The next occupant of 163 Denmark Hill was Walter William Druce, a distiller with J S Smith, Druce & Co, who operated from the Phoenix Distillery, Mile End. The original company was founded in 1785 and produced gin and dealt in other spirits and cordials. The company went out of business in 1908 although its liquidation did not affect Walter Druce who left the enormous sum of £205,000 at the time of his death three years earlier.
He and his wife Florence had married in 1870 and their three sons and a daughter were all born between 1872- 77, probably in the house. Their youngest son, Norman Frank Druce (1875-1954) distinguished himself at Cambridge in playing cricket and on the strength of his university performances was selected to tour Australia in the Ashes test match 1897/98. He scored a total of 252 runs in five innings. Norman Druce also played for Surrey and made 66 first class appearances.
William Wilson leased the property in 1909 and with his wife Laura Mary Wilson had been in discussion with the Estates Governors from 1907, wishing to establish a ‘high-class boarding establishment’. With such large houses in Dulwich being more difficult to let owing to the encroachment of terraced housing throughout the area, the Estate probably had little choice but to consent, however reluctant they might have been to such a proposal. William was born locally in Camberwell in about 1861 and Laura was from Poplar and a year younger, they had two children. William is described on the lease as a Life Insurance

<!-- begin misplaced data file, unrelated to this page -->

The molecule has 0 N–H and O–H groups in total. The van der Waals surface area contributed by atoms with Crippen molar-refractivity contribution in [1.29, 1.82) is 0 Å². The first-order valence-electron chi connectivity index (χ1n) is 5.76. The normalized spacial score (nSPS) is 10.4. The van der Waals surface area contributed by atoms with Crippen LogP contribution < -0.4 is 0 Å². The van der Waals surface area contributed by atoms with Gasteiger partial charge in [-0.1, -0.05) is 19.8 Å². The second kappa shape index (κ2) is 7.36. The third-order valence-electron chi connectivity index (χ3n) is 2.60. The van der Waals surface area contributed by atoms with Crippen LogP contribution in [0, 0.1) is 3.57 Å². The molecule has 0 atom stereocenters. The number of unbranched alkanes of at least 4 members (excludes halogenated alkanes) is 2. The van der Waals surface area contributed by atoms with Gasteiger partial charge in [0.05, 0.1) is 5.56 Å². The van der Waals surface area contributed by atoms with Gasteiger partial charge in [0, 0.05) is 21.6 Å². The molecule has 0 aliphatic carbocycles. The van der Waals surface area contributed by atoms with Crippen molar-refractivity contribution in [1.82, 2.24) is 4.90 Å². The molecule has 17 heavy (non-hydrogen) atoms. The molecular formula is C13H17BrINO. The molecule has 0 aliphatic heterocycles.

To prepare 163 Denmark Hill for its new purpose, an annexe of two floors was built in the walled kitchen garden with 17 bedrooms on each floor and the stables were converted into bedrooms. The 1911 census indicates that in addition to the Wilsons and their son, there were 54 boarders and 21 staff in residence at the house. The boarders were from a wide age range, occupations and nationalities. There were three children aged 8 or under, six widows (some with their adult children), clerks, engineers, merchants, civil servants, medics, salesmen amongst others. Most boarders were British, but there were also Russians, Italians, Germans, an Australian, a Dane, an American and a Swiss. Amongst the staff were two German waiters, a Dutch waiter and a Swiss cook. The hotel had a golf professional by this time. One reason for residing at the boarding house has recently come to light, it was a place of refuge while a divorce case took place,
The Wilsons expanded their portfolio of boarding houses, taking a lease on 161 in 1911, and 167 (which was already a hotel) in 1918. In 1922, they added 165 and in 1923 the leases on the 4 properties were consolidated, though it appears that there were two hotels and a tennis club on the site; 161 was the Ruskin Manor Tennis Club, 163 the Ruskin Manor Residential Hotel and 165 and 167 were together the Bessemer Grange Residential Hotel.
In 1946 the Ruskin Manor estate was the subject of a Compulsory Purchase Order. The site was acquired by the London County Council to go some way to house some of the thousands of Londoners made homeless by the bombing of London in WW2. With the compensation from the order Dulwich College was able to press ahead with its plans to rebuild the war-damaged science block.
The author wishes to thank Bernard Nurse for his help with the John Ruskin section of this article.
Legacy of Empire Britain: Zionism and the Creation of Israel by Gardner Thompson
Reviewed by Duncan Bowie